Articles > Ethics > On Euthanasia and the Prolonging of Life

On Euthanasia and the Prolonging of Life

Published by Chapster on 2002/12/18 (7356 reads)
As those who work with the elderly, we are staunchly against the practice of euthanasia. However, we are also deeply troubled by the view that death is something to fix. With the Industrial Age, we began to feel we could fix everything, including death. We can't and we shouldn't. Death is as natural as life.

We have seen many people being kept alive, if one can call it life, with endless doses of antibiotics, feeding tubes, amputations, resuscitations, and repeated surgeries. Often they are not able to interact well (if at all), enjoy life, or participate in life in any meaningful fashion. They are the equivalent of human stick figures. Unless they have indicated they wanted all available means used to save them, this is wrong.

In our experience, if euthanasia is immoral (and, it is), then so is the nonstop merry-go-round of prolonging life that is occurring in our medical institutions. To our sensibilities, it is hypocritical to pontificate on the sanctity of life, all the while ignoring the plight of those forced to stay alive when their bodies, in and of themselves (apart from non-natural interventions), have no ability to sustain life. It strikes us as odd that those who preach the loudest about faith in God seem to have it the least when it comes to end-of-life matters. If God wants to perform a miracle of healing, it can be done just as easily without the medical equipment as with it.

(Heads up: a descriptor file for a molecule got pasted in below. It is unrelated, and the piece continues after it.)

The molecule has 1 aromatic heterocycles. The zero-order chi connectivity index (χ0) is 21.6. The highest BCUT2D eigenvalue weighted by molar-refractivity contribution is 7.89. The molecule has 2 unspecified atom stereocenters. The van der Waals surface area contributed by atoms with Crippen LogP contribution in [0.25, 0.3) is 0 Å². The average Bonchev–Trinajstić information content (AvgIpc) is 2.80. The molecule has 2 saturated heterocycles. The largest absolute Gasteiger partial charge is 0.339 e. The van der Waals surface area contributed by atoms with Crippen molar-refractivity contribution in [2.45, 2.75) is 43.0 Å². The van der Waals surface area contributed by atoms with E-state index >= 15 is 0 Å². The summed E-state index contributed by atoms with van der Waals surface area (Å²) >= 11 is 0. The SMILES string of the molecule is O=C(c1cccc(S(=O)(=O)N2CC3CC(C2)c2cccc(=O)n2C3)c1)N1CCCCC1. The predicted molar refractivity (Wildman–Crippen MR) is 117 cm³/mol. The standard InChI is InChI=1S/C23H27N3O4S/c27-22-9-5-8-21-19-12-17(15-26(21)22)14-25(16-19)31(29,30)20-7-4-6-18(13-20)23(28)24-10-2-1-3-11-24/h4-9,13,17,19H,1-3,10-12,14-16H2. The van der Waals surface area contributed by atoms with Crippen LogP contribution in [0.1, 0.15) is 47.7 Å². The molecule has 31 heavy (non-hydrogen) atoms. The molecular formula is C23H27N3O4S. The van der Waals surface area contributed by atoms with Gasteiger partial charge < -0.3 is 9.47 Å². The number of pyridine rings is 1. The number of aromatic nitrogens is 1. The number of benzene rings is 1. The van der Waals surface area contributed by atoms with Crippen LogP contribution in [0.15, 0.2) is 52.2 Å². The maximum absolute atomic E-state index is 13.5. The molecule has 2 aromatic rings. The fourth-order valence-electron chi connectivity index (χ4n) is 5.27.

Again, to be clear. ElderHope, LLC does not believe in the practice of euthanasia (we do not see Double Effect as a form of euthanasia). Where a patient has indicated of his/her own volition a willingness to persevere in treatment, we support that treatment. We do believe, however, that patients should be treated as human beings who are facing a part of life that is as significant, sacred, and meaningful as birth. To use people as experiments in life prolongation or because we can't come to grips with our own grief process is as morally troubling as euthanasia has ever been.

Oh well, the soapbox is now cleared...(however briefly )

Tags: death   ethics   dying   terminal   prolongation   effect   double   euthanasia  

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